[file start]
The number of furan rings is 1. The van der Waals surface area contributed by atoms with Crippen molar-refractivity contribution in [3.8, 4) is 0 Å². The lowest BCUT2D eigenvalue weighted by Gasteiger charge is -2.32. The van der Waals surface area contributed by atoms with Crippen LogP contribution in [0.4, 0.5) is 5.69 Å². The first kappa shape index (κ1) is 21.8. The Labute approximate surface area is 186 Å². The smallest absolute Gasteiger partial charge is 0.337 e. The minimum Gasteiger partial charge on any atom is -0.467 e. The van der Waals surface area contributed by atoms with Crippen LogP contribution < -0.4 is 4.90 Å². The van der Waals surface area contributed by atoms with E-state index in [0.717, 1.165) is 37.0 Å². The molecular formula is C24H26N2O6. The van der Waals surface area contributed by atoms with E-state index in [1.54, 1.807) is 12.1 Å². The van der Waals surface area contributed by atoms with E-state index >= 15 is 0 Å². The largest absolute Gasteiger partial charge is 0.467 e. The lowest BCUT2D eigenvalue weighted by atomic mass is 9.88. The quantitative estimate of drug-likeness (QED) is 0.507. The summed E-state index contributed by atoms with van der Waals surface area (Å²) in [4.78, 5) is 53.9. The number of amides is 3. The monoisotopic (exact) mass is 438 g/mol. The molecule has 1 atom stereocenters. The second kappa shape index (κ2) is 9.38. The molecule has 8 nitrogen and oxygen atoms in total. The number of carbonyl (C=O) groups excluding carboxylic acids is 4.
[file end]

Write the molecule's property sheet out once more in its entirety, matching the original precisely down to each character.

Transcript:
The number of furan rings is 1. The van der Waals surface area contributed by atoms with Crippen molar-refractivity contribution in [3.8, 4) is 0 Å². The lowest BCUT2D eigenvalue weighted by Gasteiger charge is -2.32. The van der Waals surface area contributed by atoms with Crippen LogP contribution in [0.4, 0.5) is 5.69 Å². The first kappa shape index (κ1) is 21.8. The Labute approximate surface area is 186 Å². The smallest absolute Gasteiger partial charge is 0.337 e. The minimum Gasteiger partial charge on any atom is -0.467 e. The van der Waals surface area contributed by atoms with Crippen LogP contribution < -0.4 is 4.90 Å². The van der Waals surface area contributed by atoms with E-state index in [0.717, 1.165) is 37.0 Å². The molecular formula is C24H26N2O6. The van der Waals surface area contributed by atoms with E-state index in [1.54, 1.807) is 12.1 Å². The van der Waals surface area contributed by atoms with E-state index >= 15 is 0 Å². The largest absolute Gasteiger partial charge is 0.467 e. The lowest BCUT2D eigenvalue weighted by atomic mass is 9.88. The quantitative estimate of drug-likeness (QED) is 0.507. The summed E-state index contributed by atoms with van der Waals surface area (Å²) in [4.78, 5) is 53.9. The number of amides is 3. The monoisotopic (exact) mass is 438 g/mol. The molecule has 1 atom stereocenters. The second kappa shape index (κ2) is 9.38. The molecule has 8 nitrogen and oxygen atoms in total. The number of carbonyl (C=O) groups excluding carboxylic acids is 4.